Gardening section:Layout 1
Putting the garden to bed
AS the last of the autumnal leaves fall and hedgehogs are looking for somewhere to hibernate, it is time to tidy up the garden in preparation for the winter months ahead. Fallen leaves on grass are most easily collected with a rotary mower which will With MARY conveniently chop them into smaller PAYNE MBE pieces, which makes composting much quicker, especially as the addition of grass clippings helps the process perfectly. I like to keep leaves in a separate heap and give them a couple of years to rot down into what we call “leaf mould”; a dark, friable substance that is perfect as a mulch, or even to mix with potting composts. Beech and oak leaves are the slowest to decay due to high tannin content which shows in their brown autumnal tints. If you are quick it is not too late to scarify your lawn and follow on with an autumn feed. Rake vigorously with a spring tined rake to remove “thatch” (dead grass debris), or better still get someone else to do it for you! An autumn feed contains a higher proportion of potassium than nitrogen and helps the lawn to toughen up for the winter ahead. Too much nitrogen now would encourage soft growth vulnerable to a variety of fungal diseases. Herbaceous plants, that have no value in their seed heads, can be cut to the ground. Others with more decorative seed pods can be left for both you and the birds to enjoy. The cut stems can be put in the compost heap, but will rot down faster if shredded first. The resultant shreddings can also be used as a mulch to protect slightly tender perennials such as agapanthus. Michaelmas daisies can be lifted and divided in the autumn or spring, and benefit from such treatment every couple of years. Sadly, the taxonomists have “got at” Aster naming, and our well-loved Michaelmas daisies are no longer Aster, they have become Symphiotrichum. They could at least have found something pronounceable! Ornamental grasses display some of their most valuable assets in the winter months. The flower stems of Miscanthus will remain all winter, while the foliage changes to buff shades, contrasting well with seed heads and the coloured stems of dogwoods. In the spring, deciduous grasses can be cut to the ground, while evergreen grasses can be raked through to remove the brown leaves. The popular Giant Oat Grass (Stipa gigantea) can be raked through, or more drastically, cut hard back well before the new flower stems emerge. Pruning of most woody plants is best left until the spring, except for very tall plants that flower late on current seasons wood, such as lavateras, buddlejas and tall roses like ‘Queen Elizabeth’. The top one third of these can be cut off to reduce the chance of damage by wind rock in the winter. Now is a good time to take hardwood cuttings of many deciduous shrubs. No sophisticated environment is required, just a patch of earth. Take long pieces of this year’s growth and discard the immature tip. Starting from the bottom of the shoot cut just below a bud, and then above a bud 150 – 300mm (6–12inches) further up. The ideal diameter should be not less than that of a pencil. PAGE 66 • MENDIP TIMES • NOVEMBER 2017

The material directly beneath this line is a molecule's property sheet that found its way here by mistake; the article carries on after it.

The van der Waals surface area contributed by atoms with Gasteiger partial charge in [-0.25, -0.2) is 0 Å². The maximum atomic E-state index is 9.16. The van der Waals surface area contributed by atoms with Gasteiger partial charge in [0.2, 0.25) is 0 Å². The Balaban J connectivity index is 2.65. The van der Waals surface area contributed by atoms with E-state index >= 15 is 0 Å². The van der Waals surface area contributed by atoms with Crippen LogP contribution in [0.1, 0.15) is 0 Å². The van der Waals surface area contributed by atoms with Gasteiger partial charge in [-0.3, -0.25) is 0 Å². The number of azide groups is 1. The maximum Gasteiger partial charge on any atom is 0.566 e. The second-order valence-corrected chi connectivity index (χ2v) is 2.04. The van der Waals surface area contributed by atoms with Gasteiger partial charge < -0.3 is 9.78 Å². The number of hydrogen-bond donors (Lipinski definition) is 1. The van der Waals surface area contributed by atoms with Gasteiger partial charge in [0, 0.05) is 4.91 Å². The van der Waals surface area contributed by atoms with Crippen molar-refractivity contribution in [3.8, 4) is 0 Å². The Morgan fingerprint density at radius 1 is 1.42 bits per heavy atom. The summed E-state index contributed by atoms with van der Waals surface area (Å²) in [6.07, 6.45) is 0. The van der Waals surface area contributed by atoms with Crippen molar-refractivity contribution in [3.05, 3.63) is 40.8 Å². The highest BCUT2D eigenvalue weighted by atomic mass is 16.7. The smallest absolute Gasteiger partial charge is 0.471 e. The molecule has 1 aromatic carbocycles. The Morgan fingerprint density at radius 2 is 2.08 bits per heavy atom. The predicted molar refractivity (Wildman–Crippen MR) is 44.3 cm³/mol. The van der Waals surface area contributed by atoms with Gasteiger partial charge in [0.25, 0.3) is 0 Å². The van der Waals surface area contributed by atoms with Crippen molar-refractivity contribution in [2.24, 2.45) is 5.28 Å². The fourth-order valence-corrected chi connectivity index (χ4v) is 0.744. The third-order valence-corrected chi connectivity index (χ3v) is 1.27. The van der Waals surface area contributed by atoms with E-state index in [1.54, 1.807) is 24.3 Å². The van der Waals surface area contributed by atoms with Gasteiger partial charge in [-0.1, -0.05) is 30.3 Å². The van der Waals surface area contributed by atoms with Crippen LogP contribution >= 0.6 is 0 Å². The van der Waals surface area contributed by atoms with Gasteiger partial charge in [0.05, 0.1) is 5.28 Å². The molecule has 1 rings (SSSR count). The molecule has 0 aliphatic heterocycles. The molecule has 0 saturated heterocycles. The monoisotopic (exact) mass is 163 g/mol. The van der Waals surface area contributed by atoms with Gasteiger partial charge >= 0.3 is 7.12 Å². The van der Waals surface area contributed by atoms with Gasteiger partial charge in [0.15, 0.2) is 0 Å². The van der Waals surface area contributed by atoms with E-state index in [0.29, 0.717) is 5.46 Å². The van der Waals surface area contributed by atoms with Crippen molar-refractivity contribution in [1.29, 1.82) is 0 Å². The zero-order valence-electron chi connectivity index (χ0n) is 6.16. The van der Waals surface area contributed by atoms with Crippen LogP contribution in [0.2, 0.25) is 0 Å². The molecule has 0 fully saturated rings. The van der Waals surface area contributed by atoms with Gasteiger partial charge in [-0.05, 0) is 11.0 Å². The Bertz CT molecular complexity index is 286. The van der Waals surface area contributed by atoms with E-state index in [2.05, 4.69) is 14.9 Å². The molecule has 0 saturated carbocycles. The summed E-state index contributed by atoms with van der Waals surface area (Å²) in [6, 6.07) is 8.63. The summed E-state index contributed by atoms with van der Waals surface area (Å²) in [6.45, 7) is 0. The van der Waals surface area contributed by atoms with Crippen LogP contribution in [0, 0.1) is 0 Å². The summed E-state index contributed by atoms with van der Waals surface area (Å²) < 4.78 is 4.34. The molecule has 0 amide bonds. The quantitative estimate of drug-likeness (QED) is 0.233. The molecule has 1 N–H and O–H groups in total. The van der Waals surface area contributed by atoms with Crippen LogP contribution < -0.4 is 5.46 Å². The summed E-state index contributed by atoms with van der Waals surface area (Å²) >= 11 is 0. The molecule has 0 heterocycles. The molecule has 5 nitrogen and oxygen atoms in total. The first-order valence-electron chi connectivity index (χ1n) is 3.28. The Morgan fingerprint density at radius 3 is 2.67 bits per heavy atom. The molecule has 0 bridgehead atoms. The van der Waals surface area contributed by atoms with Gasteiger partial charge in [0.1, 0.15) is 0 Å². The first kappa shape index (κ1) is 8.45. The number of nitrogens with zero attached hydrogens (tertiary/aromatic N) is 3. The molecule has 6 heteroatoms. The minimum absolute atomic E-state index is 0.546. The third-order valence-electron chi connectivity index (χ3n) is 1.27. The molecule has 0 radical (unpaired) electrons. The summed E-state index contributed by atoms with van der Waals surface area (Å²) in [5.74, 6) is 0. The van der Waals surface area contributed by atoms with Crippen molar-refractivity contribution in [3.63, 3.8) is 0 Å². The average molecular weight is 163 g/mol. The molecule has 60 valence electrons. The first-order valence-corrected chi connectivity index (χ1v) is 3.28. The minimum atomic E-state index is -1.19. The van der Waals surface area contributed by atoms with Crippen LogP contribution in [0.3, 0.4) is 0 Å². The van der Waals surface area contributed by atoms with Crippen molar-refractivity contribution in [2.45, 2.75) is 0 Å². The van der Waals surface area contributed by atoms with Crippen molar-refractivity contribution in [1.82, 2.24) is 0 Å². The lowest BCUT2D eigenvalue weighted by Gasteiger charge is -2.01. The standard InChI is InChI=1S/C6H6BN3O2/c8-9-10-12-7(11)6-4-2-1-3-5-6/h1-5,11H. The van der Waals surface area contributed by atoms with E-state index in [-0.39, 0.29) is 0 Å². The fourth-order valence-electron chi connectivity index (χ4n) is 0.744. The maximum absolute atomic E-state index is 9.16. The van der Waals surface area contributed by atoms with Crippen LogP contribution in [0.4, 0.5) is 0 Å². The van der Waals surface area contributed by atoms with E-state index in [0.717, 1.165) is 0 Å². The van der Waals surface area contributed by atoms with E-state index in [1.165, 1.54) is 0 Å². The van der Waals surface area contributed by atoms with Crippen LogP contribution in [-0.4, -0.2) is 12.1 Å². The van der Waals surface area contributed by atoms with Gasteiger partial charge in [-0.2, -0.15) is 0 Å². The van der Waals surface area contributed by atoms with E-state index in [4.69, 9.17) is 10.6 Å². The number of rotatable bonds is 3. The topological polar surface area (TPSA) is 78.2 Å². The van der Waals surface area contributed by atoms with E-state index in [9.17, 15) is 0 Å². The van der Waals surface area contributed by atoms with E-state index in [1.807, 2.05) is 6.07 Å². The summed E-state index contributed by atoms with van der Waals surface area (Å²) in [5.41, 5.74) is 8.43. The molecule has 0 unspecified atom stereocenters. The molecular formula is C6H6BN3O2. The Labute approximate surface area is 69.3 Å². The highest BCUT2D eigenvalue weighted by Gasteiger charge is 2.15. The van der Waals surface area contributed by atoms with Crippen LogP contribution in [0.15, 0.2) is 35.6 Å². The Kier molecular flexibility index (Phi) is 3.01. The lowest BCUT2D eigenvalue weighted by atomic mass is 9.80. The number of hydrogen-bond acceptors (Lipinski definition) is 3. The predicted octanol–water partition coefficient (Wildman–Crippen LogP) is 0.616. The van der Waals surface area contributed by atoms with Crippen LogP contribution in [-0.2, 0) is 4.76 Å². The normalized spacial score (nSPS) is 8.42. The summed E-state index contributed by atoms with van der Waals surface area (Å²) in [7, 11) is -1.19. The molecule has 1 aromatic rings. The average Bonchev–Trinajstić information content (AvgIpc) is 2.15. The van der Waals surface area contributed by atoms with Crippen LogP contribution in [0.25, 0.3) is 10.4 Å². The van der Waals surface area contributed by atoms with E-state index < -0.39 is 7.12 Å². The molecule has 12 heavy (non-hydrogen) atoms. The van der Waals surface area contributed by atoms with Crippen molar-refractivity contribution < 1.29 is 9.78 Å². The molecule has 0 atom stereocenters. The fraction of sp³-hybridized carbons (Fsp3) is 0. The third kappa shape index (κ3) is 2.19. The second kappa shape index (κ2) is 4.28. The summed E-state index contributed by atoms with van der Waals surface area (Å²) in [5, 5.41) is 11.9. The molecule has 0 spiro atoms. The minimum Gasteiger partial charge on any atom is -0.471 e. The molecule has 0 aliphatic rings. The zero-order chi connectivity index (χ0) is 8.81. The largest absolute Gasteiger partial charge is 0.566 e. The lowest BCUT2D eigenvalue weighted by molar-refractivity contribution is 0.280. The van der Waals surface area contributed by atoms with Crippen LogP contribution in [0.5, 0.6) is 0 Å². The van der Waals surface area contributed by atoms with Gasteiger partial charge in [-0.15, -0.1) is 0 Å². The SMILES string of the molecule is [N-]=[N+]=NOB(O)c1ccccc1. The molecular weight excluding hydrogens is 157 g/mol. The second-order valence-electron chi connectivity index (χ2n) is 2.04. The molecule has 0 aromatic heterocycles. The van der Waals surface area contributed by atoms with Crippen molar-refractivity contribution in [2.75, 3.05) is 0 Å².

Aster 'Little Carlow'
Several cuttings can be made from one long shoot. Make a slit in the ground with a spade and inset the cuttings so only the top one third is showing. Firm them in lightly and label. They can stay there until next autumn when they can be lifted and transplanted – plants for free! Buddleja, Forsythia, roses, Philadelphus, Abelia, Ribes, dogwoods, willow as well as black, red and white currants and gooseberries can all be done in this way. It is not too late to sow a green manure on vacant vegetable plots. This will help protect the soil structure as well as adding valuable organic matter when dug in in the spring. Grazing rye (Secale cereal) would be suitable, but don’t delay sowing. Broad beans sown in November will give an earlier crop than spring sown ones, but it is important to use a hardy variety such as Aquadulce Claudia. Well-rotted compost can be spread on the surface of raised beds and let the worms do the job of “digging” it in for you. There is no need to dig if you have not compacted the soil by trampling on it. Plants in pots and containers, especially evergreens, are vulnerable during the winter months as severe frost can freeze the compost making water uptake impossible so move these to a sheltered place or protect the pots with bubble wrap. It is worth spraying box hedges with a protective spray against box blight. The fungicide Fungus Fighter is remarkably effective against this problematic and devastating disease. Sweet pea enthusiasts will be sowing their seeds for an early crop next year, but watch out for mice who are very partial to a few seeds for supper. If you have not already done it, the greenhouse glass should be cleaned, and the inside given a good clear-out ready for overwintering all those tender plants and cuttings. Lining with bubble wrap will help insulate and reduce heating bills. Alternatively, horticultural fleece can be laid over the plants during periods of freezing weather and is easy to remove on bright sunny days. Heater thermostats should be checked for accurate functioning. Keep watering to a minimum during the winter months. Plants can stand the cold better if they are drier at the roots than if they are wet and if you do need to water do it in the morning so the foliage has a chance to dry. Finally, declare war on autumn germinating weed seeds. The ubiquitous goose grass or cleavers gets ahead by germinating in the autumn. They are easily identified by that tell-tale whorl of leaves above the seed leaves.
Celebrating life on the Mendips and surrounding areas